Marian Krumberger says it is a little early to gauge Scott Walker’s chances in the 2016 Republican presidential primary. But she doesn’t think Wisconsin’s economy poses a problem as he pursues the nomination.
The Brown County Republican Party chairwoman, noting that the state has a low 4.6 percent unemployment rate, thinks the state economy is humming along nicely.
“I think there is enthusiasm out there for him because they see that about Wisconsin,” she said.
But Krumberger’s rosy assessment isn’t shared by some economists and budget watchers who point to Wisconsin’s lagging job numbers, slow wage growth and budget deficits. And as the race for the nomination gets underway, Walker’s Republican rivals are likely to give that record close study and use it to their advantage.
“There’s no question that Walker’s economic record in Wisconsin will be fair game in the GOP nomination battle and, if he makes it that far, in the fall campaign,” said Larry Sabato, a University of Virginia political science professor and founder of Sabato’s Crystal Ball , a well-regarded, nonpartisan online political analysis newsletter. “A two-term governor owns his state’s economic realities, and the public generally sees it that way too.
“So Walker can be sure his record in Wisconsin will be a target,” he said. “Whether the attacks actually damage him depends on the eventual context and structure of the election.”
Walker has consistently enacted policies under the banner of fiscal conservatism, slashing spending and taxes alike, assuring voters that the jobs would come.
They have, but not nearly as fast as in other states. After hovering for years in the 30s, the latest figures rank Wisconsin’s job growth at 40th in the nation, adding jobs at half the national average, according to the latest numbers from the federal Bureau of Labor Statistics. And the state has a dismal BLS ranking of 42nd for wage growth.
When he came to office in 2011, Walker promised to add 250,000 jobs to the economy. He has added 59 percent of that.
Walker criticized his predecessor, former Democratic Gov. Jim Doyle, for leaving him with a $3.2 billion budget deficit. Heading into the 2015-17 budget process, Walker faced a $2.2 billion deficit. But Doyle left office at a time when the vast majority of states saw shortfalls from plummeting revenues caused by the recession. Walker’s deficit comes when only a handful of states are still struggling to make ends meet, in part because of $2 billion in tax cuts the governor signed into law since 2011.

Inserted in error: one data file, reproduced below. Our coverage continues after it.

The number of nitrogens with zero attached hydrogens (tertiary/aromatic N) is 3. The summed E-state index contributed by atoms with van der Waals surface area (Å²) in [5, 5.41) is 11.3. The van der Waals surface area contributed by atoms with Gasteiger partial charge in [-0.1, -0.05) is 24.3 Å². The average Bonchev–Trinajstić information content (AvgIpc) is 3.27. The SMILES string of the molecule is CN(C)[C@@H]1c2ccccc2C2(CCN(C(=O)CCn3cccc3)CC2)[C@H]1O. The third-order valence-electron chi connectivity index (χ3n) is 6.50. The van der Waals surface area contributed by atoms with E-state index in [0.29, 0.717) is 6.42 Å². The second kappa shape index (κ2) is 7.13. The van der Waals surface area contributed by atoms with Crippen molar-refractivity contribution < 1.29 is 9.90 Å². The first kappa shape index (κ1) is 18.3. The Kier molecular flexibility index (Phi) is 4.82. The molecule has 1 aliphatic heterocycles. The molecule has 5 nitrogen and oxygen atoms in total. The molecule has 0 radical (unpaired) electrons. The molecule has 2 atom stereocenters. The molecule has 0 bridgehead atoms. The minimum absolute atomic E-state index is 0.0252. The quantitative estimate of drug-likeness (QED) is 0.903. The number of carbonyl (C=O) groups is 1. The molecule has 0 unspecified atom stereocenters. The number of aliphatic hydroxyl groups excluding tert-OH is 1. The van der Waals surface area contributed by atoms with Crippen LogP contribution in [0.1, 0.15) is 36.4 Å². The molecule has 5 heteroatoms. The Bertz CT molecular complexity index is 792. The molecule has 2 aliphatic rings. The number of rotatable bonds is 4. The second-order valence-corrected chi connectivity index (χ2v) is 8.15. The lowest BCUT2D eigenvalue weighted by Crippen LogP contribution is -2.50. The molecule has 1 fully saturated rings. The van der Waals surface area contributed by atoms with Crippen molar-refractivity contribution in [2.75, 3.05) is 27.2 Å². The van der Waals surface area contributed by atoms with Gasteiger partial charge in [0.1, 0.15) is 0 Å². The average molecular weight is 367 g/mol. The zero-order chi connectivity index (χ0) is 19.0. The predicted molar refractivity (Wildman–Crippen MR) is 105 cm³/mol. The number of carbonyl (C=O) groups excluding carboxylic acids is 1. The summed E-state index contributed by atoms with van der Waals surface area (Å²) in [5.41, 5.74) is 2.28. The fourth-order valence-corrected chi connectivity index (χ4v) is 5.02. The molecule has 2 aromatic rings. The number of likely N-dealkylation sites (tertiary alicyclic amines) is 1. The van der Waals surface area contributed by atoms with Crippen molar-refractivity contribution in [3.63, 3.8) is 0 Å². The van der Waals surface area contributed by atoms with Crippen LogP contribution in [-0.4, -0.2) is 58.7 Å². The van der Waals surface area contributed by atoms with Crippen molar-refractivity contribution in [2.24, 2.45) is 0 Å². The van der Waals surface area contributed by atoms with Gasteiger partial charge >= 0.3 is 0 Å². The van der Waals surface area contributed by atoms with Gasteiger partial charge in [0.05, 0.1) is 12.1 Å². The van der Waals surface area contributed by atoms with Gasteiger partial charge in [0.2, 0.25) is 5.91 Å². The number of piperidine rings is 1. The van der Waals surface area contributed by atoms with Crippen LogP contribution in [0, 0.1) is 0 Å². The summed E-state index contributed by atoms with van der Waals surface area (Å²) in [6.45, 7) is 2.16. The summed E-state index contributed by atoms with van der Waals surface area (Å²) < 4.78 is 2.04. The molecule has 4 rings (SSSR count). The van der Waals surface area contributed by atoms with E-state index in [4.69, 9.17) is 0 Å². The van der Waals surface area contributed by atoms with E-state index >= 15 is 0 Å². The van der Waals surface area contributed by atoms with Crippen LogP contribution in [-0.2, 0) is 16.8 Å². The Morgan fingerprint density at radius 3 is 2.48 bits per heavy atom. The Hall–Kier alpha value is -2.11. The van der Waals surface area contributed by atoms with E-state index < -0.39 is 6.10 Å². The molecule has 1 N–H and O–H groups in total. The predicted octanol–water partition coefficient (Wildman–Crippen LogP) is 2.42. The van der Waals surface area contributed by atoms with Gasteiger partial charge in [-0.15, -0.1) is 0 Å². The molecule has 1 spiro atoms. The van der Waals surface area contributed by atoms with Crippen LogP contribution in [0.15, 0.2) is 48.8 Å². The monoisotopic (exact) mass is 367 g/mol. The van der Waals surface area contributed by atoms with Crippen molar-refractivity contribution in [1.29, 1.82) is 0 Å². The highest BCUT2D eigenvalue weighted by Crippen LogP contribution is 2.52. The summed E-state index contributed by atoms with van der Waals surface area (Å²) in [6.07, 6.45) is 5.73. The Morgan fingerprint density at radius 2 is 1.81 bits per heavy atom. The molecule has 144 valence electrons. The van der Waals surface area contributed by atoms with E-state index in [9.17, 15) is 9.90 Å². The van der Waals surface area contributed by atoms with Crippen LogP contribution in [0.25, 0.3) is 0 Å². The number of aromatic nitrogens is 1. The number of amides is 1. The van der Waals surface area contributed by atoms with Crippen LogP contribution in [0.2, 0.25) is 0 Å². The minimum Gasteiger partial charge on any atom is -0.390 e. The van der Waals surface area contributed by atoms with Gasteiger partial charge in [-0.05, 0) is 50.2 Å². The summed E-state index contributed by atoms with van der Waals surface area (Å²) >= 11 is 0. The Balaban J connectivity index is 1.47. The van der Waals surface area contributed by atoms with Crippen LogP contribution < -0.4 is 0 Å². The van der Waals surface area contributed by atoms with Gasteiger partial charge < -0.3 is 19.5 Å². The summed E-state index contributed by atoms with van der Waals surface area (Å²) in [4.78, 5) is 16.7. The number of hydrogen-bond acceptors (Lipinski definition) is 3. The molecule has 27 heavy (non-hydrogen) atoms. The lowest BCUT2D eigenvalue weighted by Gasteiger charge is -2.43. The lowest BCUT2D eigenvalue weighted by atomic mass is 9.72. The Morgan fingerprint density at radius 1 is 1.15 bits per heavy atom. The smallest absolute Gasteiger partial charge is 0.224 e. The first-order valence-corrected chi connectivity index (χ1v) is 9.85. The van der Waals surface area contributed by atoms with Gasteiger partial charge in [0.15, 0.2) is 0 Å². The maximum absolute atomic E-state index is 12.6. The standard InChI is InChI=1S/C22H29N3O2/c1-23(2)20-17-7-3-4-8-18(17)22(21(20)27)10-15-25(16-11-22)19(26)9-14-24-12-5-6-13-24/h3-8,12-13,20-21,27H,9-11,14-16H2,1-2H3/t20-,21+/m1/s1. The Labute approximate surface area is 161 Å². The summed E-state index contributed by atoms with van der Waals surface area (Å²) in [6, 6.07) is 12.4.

“We pretty much dug a hole,” former Senate President Mike Ellis told the Wisconsin State Journal earlier this year.
Walker’s budget proposal, currently being considered by the Legislature, would patch the deficit with controversial cuts that include $127 million in K-12 funding, $300 million to the UW System and $15 million from the popular SeniorCare program. Walker also plans to skip $100 million in debt payments, which means higher payments down the road.
On his official website, Walker maintains that his reforms – including business tax breaks, neutering unions and shielding businesses from legal liability – “have created certainty for job creators, giving them the confidence to hire, expand, and grow in Wisconsin.”
“I think that’s the story they’re holding to and still believe, and they expect that fantastic job growth to be just around the corner,” said Kevin McGee, an economist at the University of Wisconsin-Oshkosh.
The conventional wisdom is that while governors often take credit, or get blamed, for job creation performance, they usually don’t have a lot to do with it.
But McGee said Walker has structured the state’s economy along supply-side theories that directly counter the federal government’s stimulus spending, which aimed to pull the country out of the recession by fueling demand.
While the federal government is the economic tide that lifts all boats, governors, McGee said, “can have some impacts at the margin.”